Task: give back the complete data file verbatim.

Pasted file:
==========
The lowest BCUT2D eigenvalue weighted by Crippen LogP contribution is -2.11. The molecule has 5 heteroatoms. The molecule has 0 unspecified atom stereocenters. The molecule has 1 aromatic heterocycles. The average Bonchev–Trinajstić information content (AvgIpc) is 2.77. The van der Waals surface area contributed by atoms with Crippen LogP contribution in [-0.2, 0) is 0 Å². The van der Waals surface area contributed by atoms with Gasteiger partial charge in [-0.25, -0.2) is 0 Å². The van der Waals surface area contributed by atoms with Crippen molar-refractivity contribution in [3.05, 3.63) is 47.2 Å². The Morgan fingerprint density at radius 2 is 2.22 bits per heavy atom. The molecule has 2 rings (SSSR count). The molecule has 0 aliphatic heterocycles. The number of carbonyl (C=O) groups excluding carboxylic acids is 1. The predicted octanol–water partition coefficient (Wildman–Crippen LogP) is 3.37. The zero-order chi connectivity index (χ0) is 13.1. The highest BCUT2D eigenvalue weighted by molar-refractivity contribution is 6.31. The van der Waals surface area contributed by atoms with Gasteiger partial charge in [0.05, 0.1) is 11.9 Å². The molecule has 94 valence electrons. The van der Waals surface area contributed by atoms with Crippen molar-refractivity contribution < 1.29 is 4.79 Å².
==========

The lowest BCUT2D eigenvalue weighted by Crippen LogP contribution is -2.11. The molecule has 5 heteroatoms. The molecule has 0 unspecified atom stereocenters. The molecule has 1 aromatic heterocycles. The average Bonchev–Trinajstić information content (AvgIpc) is 2.77. The van der Waals surface area contributed by atoms with Crippen LogP contribution in [-0.2, 0) is 0 Å². The van der Waals surface area contributed by atoms with Gasteiger partial charge in [-0.25, -0.2) is 0 Å². The van der Waals surface area contributed by atoms with Crippen molar-refractivity contribution in [3.05, 3.63) is 47.2 Å². The Morgan fingerprint density at radius 2 is 2.22 bits per heavy atom. The molecule has 2 rings (SSSR count). The molecule has 0 aliphatic heterocycles. The number of carbonyl (C=O) groups excluding carboxylic acids is 1. The predicted octanol–water partition coefficient (Wildman–Crippen LogP) is 3.37. The zero-order chi connectivity index (χ0) is 13.1. The highest BCUT2D eigenvalue weighted by molar-refractivity contribution is 6.31. The van der Waals surface area contributed by atoms with Gasteiger partial charge in [0.05, 0.1) is 11.9 Å². The molecule has 94 valence electrons. The van der Waals surface area contributed by atoms with Crippen molar-refractivity contribution < 1.29 is 4.79 Å².